In every scandal since Watergate, investigators know that the first task is to follow the money. At the Massachusetts Institute of Technology, administrators made sure that no one could easily follow Jeffrey Epstein’s money after his conviction for sex trafficking. After being accused of a cover-up, Media Lab director Joi Ito has resigned, while MIT promises a top-to-bottom scouring of its fundraising processes:
The announcement comes a day after the New Yorker reported that Media Lab director Joi Ito and his colleagues worked to conceal the financier’s donations and affiliation with the program. Epstein died last month in jail as he faced federal charges of sex trafficking of minors. …
According to the New Yorker’s Ronan Farrow, Epstein was listed as a “disqualified” donor in MIT’s database, and the Media Lab classified his donations as anonymous and kept his name off Ito’s calendar. In a September 2014 email obtained by Farrow, Ito asked Epstein to help fund a researcher, writing “Could you re-up/top-off with another $100K so we can extend his contract another year?”
In a subsequent email with the subject line “Jeffrey Epstein money,” Farrow reports, Ito instructed his staff to “make sure this gets accounted for as anonymous.” Farrow writes that staff also raised objections to a 2015 visit from Epstein, according to Signe Swenson, a former employee at the lab who resigned in 2016.
The money added up to $1.7 million over the past decade since Epstein’s release from what little jail time he actually did. Ito did more than just hide Epstein’s influence from the university, however. He also got Epstein to park his money in Ito’s own initiatives, while Ito rationalized that he never saw Epstein traffic underage girls:
On Aug. 15, five days after Epstein’s death, Ito disclosed in a blog post that the Lab had accepted money from the billionaire “through some of the foundations he controlled” and that the donations had been made with his knowledge and permission. Ito also disclosed that he allowed Epstein to “invest in several of my funds which invest in tech start-up companies outside of MIT.”
Ito apologized for his dealings with Epstein but insisted that “in all of my interactions with Epstein, I was never involved in, never heard him talk about, and never saw any evidence of the horrific acts that he was accused of.”
That sounds very similar to the rationalization in the Rodney Dangerfield movie Back to School: “In Mr. Melon’s defense … it was a really big check.” Epstein wrote a lot of really big checks in his attempts to worm his way back into the good graces of the elite. Ito and MIT might just be the first of many institutions where investigators will go to follow the money.
It won’t just be Academia under the microscope. The Daily Beast reported yesterday that Epstein’s obsession with young models wasn’t limited to Leslie Wexner’s Victoria’s Secret stable. Epstein had ties to modeling agencies that may have added other channels for his predation on young women and girls, at least one of which is an industry leader:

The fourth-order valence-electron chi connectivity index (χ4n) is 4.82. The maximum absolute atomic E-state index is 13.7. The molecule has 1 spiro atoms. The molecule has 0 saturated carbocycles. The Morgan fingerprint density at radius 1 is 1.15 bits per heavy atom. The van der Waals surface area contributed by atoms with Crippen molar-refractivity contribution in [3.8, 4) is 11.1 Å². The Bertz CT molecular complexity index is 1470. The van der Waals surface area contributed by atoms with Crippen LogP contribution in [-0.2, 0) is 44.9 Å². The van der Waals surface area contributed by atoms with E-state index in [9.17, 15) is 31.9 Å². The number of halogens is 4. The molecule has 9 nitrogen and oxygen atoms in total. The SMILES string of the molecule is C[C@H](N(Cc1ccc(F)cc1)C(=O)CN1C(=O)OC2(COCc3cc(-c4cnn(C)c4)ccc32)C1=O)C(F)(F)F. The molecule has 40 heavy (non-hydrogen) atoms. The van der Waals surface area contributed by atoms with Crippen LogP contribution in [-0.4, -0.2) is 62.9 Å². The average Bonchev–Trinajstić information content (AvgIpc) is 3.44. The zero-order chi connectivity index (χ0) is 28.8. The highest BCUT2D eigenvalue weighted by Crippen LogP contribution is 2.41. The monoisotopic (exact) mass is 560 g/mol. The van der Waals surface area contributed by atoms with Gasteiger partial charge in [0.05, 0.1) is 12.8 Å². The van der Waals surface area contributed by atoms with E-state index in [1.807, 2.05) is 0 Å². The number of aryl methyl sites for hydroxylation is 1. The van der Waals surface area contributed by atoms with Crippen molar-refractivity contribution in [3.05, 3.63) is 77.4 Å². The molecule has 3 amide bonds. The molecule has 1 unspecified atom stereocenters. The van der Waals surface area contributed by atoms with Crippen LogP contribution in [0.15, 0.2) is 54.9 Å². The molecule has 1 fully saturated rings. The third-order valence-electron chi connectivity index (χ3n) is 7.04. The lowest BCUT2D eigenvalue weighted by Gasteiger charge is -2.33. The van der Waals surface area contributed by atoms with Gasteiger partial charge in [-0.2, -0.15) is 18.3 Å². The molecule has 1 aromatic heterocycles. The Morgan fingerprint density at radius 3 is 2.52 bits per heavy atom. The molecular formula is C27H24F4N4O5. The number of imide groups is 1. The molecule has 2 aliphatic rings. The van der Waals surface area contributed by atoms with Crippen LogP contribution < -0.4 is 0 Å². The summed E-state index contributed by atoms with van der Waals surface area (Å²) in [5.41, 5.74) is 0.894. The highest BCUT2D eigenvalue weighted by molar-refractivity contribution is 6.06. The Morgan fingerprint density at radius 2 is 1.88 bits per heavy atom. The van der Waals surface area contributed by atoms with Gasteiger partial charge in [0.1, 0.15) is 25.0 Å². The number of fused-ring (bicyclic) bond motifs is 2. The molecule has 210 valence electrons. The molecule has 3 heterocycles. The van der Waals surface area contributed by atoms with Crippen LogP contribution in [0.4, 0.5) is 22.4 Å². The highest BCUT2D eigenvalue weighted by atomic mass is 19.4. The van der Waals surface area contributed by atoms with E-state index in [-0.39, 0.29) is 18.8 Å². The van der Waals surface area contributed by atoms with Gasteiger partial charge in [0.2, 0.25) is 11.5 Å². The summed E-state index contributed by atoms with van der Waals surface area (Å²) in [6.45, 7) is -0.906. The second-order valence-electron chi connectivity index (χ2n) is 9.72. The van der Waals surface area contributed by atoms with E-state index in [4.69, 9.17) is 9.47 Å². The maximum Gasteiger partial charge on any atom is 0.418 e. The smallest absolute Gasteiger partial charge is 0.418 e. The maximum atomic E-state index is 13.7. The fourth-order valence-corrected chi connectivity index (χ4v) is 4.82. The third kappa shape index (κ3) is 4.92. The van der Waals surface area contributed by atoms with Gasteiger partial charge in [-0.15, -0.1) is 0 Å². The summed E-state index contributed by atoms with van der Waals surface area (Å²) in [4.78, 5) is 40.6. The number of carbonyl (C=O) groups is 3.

For years, the perverted multimillionaire faced accusations that he sexually abused underage girls brought to him by Jean-Luc Brunel, the owner of the MC2 modeling agency who, according to civil court filings, housed his models in Manhattan apartments owned by Epstein. (Brunel has denied these allegations.)
But Epstein’s ties to the industry run deeper than previously reported.
The financier regularly dropped by the New York offices of one of modeling’s biggest agencies—Next Model Management—according to sources familiar with the business, and lavished funds on charities connected to Next co-owner Faith Kates and her family. Brunel owned a 25 percent stake in Next with his brother, according to previously unreported court documents. And when Brunel’s relationship with Next soured, he and Epstein tried to expand into deals with the renowned agency Elite Paris. …
On Wednesday, the French newspaper Le Parisien reported that authorities in France are seeking Brunel as part of their probe into Epstein, and that they recently interviewed two women who say they were Brunel’s victims in the late 1970s and early ’80s. According to police, Brunel was in Paris this summer before he took off. He may be in Brazil.
Less public, however, was Epstein’s relationship with Next model-maker Faith Kates. The 61-year-old Kates founded the business in 1989, and built it into one of the most respected agencies in the industry. Her partners at the time included Brunel and Lorenzo Pedrini, a former male model who appears in Epstein’s little black book of contacts. Spectrum Models co-owner Joel Wilkenfeld later merged his agency with Kates’ budding shop.
The Daily Beast outlines the connections but doesn’t provide significant evidence of exploitation — so far. One has to wonder why Kates didn’t get ahead of the Epstein story by disclosing all this when Epstein was arrested. Perhaps she thought Epstein would fight his way out of the trap, but after he committed suicide, Kates had to know that every move Epstein ever made would get scrutinized — especially in connection to an industry that profits off of underage girls. The connection between Epstein and the modeling agency is curious, but so too is the fact that Kates sat on that information.
It sounds like the MIT situation. Ito knew he had something to hide. Does Kates think she has something to hide too? That’s a question that even following the money might not answer fully — but following the money will lead to others who face the same question.